VOL. 127 | NO. 39 | Monday, February 27, 2012
Navy SEAL Shares Missions for Success
By DAVID ROYER
David Rutherford had an epiphany in the laundromat during his fourth year of college. He had turned down the wrong path in life, partying too hard and studying too little. He was going astray, so he made a drastic change.
His effort to right himself led to eight years in the military, priceless training as a Navy SEAL and, these days, a career as an author and motivational speaker, sharing the tools that helped hone his success as part of the Navy’s elite special forces with everyone from children to CEOs of major companies.
“What I did was, I took all the lessons I learned going through training, and I learned in teams, and I learned in my life, and I came up with eight simple missions for kids to use to enhance their self confidence,” Rutherford said, explaining how his experiences as a SEAL trainer and later among children in Afghanistan led to his first book in 2006, “Field Manuals for Kids: Get Squared Away.”
What started as a guidebook to inspire children has grown to apply to adults in the business world, as well. Rutherford shared his missions for success with Memphis recently, with three back-to-back appearances last week, including one at the monthly Lipscomb & Pitts Breakfast Club meeting.
The keys to overcoming negativity, he said, are maintaining self-confidence and living a team-oriented lifestyle. Businesses especially need to make certain their employees are committed to operating as a team in order to reach their potential.
“Once that team life sets in, you can start to achieve,” Rutherford said Thursday, Feb. 23, before meeting with about 100 business and military leaders for a question-and-answer session hosted by CB Richard Ellis at The Peabody hotel, then addressing nearly 500 supporters of the Chickasaw Council, Boy Scouts of America at a fundraiser in an adjacent room.
He called the Boy Scouts “one of the greatest organizations in the history of our country” and said he was honored to share his knowledge with scouts and their supporters. The local Boy Scout council hoped to raise $1.1 million at Thursday’s fundraiser at The Peabody, which attracted guests including Memphis Mayor A C Wharton Jr.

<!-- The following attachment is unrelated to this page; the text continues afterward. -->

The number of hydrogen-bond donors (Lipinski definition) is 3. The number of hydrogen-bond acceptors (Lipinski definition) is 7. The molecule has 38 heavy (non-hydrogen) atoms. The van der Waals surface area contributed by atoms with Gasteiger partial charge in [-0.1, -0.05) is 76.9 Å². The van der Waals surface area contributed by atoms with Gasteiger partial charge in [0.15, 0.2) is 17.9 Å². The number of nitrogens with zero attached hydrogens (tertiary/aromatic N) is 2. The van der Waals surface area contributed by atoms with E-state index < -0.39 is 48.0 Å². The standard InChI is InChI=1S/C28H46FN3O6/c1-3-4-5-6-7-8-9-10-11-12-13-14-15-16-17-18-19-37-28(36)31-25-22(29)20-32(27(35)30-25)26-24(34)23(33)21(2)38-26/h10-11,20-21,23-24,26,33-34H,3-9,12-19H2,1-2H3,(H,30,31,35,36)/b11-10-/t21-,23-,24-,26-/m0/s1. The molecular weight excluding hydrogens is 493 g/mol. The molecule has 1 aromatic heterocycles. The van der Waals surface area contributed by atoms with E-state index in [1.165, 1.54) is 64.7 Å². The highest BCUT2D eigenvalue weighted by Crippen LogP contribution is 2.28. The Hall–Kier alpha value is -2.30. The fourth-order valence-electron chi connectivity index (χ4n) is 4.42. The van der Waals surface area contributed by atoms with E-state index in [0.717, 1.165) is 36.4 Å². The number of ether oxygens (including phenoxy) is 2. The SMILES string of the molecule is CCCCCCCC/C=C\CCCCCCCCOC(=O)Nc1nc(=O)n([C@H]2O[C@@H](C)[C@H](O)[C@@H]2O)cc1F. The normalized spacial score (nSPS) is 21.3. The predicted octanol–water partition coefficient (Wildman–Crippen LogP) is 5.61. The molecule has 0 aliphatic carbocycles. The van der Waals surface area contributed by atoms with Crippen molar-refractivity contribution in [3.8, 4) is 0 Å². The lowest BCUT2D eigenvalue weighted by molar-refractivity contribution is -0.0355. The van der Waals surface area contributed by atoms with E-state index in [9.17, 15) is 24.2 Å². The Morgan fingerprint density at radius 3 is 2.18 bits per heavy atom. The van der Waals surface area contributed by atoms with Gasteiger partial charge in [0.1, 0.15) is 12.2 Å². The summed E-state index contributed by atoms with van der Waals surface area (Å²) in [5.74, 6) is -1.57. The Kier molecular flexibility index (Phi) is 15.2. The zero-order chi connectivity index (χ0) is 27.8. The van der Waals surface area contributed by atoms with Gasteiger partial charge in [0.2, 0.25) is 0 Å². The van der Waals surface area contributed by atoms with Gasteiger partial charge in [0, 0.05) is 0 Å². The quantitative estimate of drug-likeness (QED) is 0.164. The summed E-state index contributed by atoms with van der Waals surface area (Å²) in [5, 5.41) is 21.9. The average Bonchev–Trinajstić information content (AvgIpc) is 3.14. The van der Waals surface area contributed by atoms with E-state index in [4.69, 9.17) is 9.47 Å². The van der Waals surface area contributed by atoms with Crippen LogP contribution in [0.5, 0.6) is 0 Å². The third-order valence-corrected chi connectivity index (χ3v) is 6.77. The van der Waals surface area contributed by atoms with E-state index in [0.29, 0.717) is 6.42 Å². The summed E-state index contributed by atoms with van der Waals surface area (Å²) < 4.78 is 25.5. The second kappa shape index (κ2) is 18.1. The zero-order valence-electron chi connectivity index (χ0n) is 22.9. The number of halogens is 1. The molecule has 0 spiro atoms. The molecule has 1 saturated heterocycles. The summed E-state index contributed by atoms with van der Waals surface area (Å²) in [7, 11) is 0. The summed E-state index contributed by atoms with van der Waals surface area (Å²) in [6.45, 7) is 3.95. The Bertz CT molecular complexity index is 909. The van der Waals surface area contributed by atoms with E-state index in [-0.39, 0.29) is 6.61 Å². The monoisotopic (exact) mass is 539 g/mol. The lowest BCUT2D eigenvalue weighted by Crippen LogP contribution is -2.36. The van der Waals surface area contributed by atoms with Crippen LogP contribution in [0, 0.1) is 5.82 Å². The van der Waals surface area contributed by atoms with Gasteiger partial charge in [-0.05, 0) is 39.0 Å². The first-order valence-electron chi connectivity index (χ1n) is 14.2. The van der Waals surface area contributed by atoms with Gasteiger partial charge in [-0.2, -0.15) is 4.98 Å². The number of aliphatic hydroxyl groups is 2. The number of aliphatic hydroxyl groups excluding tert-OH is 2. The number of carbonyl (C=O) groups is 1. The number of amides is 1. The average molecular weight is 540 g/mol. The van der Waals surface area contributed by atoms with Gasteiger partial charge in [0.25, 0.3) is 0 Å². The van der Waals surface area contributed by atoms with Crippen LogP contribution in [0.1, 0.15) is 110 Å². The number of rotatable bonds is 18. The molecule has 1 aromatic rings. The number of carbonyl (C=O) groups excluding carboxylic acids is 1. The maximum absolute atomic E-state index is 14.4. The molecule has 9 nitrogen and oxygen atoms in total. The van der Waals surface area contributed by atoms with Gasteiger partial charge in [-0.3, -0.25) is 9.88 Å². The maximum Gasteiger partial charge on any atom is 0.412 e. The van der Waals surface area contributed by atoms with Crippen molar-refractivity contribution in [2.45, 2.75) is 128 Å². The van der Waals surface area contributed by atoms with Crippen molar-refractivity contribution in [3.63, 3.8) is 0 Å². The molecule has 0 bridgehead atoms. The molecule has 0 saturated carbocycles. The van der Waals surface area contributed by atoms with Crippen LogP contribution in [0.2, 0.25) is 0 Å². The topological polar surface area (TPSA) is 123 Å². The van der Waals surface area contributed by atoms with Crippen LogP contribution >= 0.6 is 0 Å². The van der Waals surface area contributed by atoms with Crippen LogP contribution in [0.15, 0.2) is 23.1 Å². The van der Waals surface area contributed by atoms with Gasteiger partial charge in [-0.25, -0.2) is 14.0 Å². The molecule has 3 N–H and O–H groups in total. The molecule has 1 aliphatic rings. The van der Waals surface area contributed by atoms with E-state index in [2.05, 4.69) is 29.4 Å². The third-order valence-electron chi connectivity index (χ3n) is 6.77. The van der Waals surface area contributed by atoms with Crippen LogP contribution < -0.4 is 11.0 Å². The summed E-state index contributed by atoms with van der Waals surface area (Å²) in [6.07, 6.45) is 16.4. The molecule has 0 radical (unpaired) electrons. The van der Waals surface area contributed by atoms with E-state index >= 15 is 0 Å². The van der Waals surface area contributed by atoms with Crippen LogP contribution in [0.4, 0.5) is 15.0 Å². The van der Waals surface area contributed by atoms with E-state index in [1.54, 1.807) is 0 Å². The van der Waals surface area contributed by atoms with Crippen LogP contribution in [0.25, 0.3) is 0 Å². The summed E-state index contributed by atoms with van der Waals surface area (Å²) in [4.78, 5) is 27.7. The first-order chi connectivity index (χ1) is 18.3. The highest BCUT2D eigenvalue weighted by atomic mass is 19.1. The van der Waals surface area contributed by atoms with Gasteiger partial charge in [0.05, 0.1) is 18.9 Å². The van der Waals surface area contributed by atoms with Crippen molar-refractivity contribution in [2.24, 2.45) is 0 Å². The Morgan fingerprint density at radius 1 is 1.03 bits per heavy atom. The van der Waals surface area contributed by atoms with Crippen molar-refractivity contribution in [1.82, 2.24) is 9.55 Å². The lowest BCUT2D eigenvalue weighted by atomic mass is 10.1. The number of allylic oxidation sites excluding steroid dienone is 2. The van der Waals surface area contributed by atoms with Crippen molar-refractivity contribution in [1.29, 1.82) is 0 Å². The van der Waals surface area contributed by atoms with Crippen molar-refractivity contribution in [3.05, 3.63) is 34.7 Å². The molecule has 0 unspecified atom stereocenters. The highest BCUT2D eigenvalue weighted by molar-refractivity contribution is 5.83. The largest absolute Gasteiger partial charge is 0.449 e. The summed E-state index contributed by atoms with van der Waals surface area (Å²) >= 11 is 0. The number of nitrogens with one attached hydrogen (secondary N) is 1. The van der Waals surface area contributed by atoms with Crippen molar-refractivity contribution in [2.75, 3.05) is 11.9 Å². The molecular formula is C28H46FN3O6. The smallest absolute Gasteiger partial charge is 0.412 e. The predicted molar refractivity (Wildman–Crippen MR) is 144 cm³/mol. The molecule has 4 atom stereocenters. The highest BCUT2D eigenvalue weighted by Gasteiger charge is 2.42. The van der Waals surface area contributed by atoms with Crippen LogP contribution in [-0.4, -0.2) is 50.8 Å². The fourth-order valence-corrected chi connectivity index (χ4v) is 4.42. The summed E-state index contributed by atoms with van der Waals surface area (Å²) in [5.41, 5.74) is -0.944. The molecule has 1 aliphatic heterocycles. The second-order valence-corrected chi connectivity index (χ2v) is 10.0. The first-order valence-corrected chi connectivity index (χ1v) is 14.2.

“I took all the lessons I learned ... and I came up with eight simple missions for kids to use to enhance their self confidence.”
Rutherford, who has appeared as a guest on FOX News, is riding a wave of interest in the SEALs following the killing of Osama bin Laden by a team last May. “Act of Valor,” a new movie starring real-life Navy SEALs, hit screens nationwide Friday, the same day that his second book, “Field Manuals for Adults: Self Confidence” was released by his own publishing company.
After the military, Rutherford worked as a contractor in Afghanistan, where he witnessed a generation of children growing up amid extreme poverty and war. The experience inspired the concept for his company, Team Froglogic – “frogman” is a name for Navy SEALs – along with his first book and a series of YouTube videos.
“Whether you’re an 8-year-old kid in Masar-i-Sharif (Afghanistan) or an 8-year-old kid in Memphis, Tenn., the same things are true across the world: Kids need self-confidence, period, and I feel like I’ve developed another tool for people to use in their toolkit of life.”
Jeremy Park, communications director for Lipscomb & Pitts Insurance, invited Rutherford to Memphis to speak Friday for the Lipscomb & Pitts Breakfast Club meeting, which attracts business leaders from across the city. Businesses are looking for military-style organization, Park said, which made Rutherford a natural fit for his group. But Rutherford’s experience as a mentor and role model made him a good fit for the Boy Scouts too, he said.
Life is hard and even motivational speakers get down sometimes, said Rutherford, who now lives with his wife and child in Asheville, N.C. But physical and mental exercise and a relationship with God refuel him when he is low on energy. His mission is to keep others as motivated as he is.
“I lived in a very dark place for a lot of years and I feel like I’ve been given a fourth or eighth chance,” he said. “With all these things, I feel this energy in me that just comes out. I can’t contain it.”